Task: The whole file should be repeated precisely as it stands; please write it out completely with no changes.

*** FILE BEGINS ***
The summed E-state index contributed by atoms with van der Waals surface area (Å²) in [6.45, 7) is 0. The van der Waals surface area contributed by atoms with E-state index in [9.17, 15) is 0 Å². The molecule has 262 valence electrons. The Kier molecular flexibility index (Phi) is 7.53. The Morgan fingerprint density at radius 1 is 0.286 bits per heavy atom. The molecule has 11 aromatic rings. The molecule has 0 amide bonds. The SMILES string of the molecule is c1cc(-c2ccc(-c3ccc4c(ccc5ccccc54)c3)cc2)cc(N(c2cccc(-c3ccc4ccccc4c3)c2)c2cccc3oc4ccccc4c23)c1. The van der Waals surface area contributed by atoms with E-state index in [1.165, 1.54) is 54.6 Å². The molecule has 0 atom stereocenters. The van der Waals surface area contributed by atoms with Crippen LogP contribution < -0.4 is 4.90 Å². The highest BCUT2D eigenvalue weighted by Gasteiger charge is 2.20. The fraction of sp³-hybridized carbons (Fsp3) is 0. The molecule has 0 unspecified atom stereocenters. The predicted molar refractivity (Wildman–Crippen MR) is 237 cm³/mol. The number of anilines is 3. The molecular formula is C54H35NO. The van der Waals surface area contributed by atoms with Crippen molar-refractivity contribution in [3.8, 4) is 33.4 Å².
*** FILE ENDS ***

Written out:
The summed E-state index contributed by atoms with van der Waals surface area (Å²) in [6.45, 7) is 0. The van der Waals surface area contributed by atoms with E-state index in [9.17, 15) is 0 Å². The molecule has 262 valence electrons. The Kier molecular flexibility index (Phi) is 7.53. The Morgan fingerprint density at radius 1 is 0.286 bits per heavy atom. The molecule has 11 aromatic rings. The molecule has 0 amide bonds. The SMILES string of the molecule is c1cc(-c2ccc(-c3ccc4c(ccc5ccccc54)c3)cc2)cc(N(c2cccc(-c3ccc4ccccc4c3)c2)c2cccc3oc4ccccc4c23)c1. The van der Waals surface area contributed by atoms with E-state index in [1.165, 1.54) is 54.6 Å². The molecule has 0 atom stereocenters. The van der Waals surface area contributed by atoms with Crippen LogP contribution < -0.4 is 4.90 Å². The highest BCUT2D eigenvalue weighted by Gasteiger charge is 2.20. The fraction of sp³-hybridized carbons (Fsp3) is 0. The molecule has 0 unspecified atom stereocenters. The predicted molar refractivity (Wildman–Crippen MR) is 237 cm³/mol. The number of anilines is 3. The molecular formula is C54H35NO. The van der Waals surface area contributed by atoms with Crippen molar-refractivity contribution in [3.8, 4) is 33.4 Å².